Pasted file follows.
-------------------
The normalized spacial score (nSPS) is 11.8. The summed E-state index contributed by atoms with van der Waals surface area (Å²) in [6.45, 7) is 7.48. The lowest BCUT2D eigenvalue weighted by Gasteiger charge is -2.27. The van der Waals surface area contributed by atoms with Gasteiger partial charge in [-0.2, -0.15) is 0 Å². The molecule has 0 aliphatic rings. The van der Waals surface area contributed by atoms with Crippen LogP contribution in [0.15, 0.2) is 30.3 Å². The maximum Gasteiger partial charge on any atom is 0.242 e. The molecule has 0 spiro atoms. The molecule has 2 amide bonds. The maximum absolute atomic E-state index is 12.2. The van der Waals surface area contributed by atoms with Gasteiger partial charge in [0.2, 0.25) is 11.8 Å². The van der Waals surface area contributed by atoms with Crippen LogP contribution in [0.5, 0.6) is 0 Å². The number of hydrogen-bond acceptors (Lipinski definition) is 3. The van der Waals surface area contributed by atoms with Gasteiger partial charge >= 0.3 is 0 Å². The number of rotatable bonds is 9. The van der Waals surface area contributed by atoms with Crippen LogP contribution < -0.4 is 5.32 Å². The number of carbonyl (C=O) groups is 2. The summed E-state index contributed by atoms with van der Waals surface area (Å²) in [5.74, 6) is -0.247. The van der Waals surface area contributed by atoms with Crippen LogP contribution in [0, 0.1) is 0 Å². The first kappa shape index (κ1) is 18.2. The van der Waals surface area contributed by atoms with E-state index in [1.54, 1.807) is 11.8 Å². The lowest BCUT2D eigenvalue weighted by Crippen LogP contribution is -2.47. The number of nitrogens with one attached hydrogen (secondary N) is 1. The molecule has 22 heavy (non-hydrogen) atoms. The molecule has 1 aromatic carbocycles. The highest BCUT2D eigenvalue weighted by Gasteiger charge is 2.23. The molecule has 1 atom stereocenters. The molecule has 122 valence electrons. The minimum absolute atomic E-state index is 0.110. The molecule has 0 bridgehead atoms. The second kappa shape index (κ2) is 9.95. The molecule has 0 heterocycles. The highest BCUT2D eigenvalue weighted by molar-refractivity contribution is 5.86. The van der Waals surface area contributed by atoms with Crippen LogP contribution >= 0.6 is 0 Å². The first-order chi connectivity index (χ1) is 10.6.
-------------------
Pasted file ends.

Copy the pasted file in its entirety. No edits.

The normalized spacial score (nSPS) is 11.8. The summed E-state index contributed by atoms with van der Waals surface area (Å²) in [6.45, 7) is 7.48. The lowest BCUT2D eigenvalue weighted by Gasteiger charge is -2.27. The van der Waals surface area contributed by atoms with Gasteiger partial charge in [-0.2, -0.15) is 0 Å². The molecule has 0 aliphatic rings. The van der Waals surface area contributed by atoms with Crippen LogP contribution in [0.15, 0.2) is 30.3 Å². The maximum Gasteiger partial charge on any atom is 0.242 e. The molecule has 0 spiro atoms. The molecule has 2 amide bonds. The maximum absolute atomic E-state index is 12.2. The van der Waals surface area contributed by atoms with Gasteiger partial charge in [0.2, 0.25) is 11.8 Å². The van der Waals surface area contributed by atoms with Crippen LogP contribution in [0.5, 0.6) is 0 Å². The number of hydrogen-bond acceptors (Lipinski definition) is 3. The van der Waals surface area contributed by atoms with Gasteiger partial charge >= 0.3 is 0 Å². The number of rotatable bonds is 9. The van der Waals surface area contributed by atoms with Crippen LogP contribution < -0.4 is 5.32 Å². The number of carbonyl (C=O) groups is 2. The summed E-state index contributed by atoms with van der Waals surface area (Å²) in [5.74, 6) is -0.247. The van der Waals surface area contributed by atoms with Crippen LogP contribution in [0, 0.1) is 0 Å². The first kappa shape index (κ1) is 18.2. The van der Waals surface area contributed by atoms with E-state index in [1.54, 1.807) is 11.8 Å². The lowest BCUT2D eigenvalue weighted by Crippen LogP contribution is -2.47. The number of nitrogens with one attached hydrogen (secondary N) is 1. The molecule has 22 heavy (non-hydrogen) atoms. The molecule has 1 aromatic carbocycles. The highest BCUT2D eigenvalue weighted by Gasteiger charge is 2.23. The molecule has 1 atom stereocenters. The molecule has 122 valence electrons. The minimum absolute atomic E-state index is 0.110. The molecule has 0 bridgehead atoms. The second kappa shape index (κ2) is 9.95. The molecule has 0 heterocycles. The highest BCUT2D eigenvalue weighted by molar-refractivity contribution is 5.86. The van der Waals surface area contributed by atoms with Crippen LogP contribution >= 0.6 is 0 Å². The first-order chi connectivity index (χ1) is 10.6.